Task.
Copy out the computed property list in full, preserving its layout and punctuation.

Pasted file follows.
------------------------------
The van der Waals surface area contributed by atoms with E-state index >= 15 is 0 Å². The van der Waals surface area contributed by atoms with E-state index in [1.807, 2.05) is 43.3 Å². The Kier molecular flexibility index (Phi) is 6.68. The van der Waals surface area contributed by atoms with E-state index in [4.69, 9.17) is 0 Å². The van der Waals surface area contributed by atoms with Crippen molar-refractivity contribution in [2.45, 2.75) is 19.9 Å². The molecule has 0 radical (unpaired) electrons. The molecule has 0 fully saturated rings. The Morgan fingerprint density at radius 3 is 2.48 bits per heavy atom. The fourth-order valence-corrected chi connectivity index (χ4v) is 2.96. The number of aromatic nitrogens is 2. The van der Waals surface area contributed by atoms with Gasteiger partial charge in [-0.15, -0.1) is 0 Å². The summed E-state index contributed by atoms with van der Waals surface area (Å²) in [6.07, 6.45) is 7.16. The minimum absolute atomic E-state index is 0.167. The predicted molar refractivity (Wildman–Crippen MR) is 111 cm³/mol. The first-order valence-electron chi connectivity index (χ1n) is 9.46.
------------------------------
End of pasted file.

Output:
The van der Waals surface area contributed by atoms with E-state index >= 15 is 0 Å². The van der Waals surface area contributed by atoms with E-state index in [1.807, 2.05) is 43.3 Å². The Kier molecular flexibility index (Phi) is 6.68. The van der Waals surface area contributed by atoms with E-state index in [4.69, 9.17) is 0 Å². The van der Waals surface area contributed by atoms with Crippen molar-refractivity contribution in [2.45, 2.75) is 19.9 Å². The molecule has 0 radical (unpaired) electrons. The molecule has 0 fully saturated rings. The Morgan fingerprint density at radius 3 is 2.48 bits per heavy atom. The fourth-order valence-corrected chi connectivity index (χ4v) is 2.96. The number of aromatic nitrogens is 2. The van der Waals surface area contributed by atoms with Gasteiger partial charge in [-0.15, -0.1) is 0 Å². The summed E-state index contributed by atoms with van der Waals surface area (Å²) in [6.07, 6.45) is 7.16. The minimum absolute atomic E-state index is 0.167. The predicted molar refractivity (Wildman–Crippen MR) is 111 cm³/mol. The first-order valence-electron chi connectivity index (χ1n) is 9.46.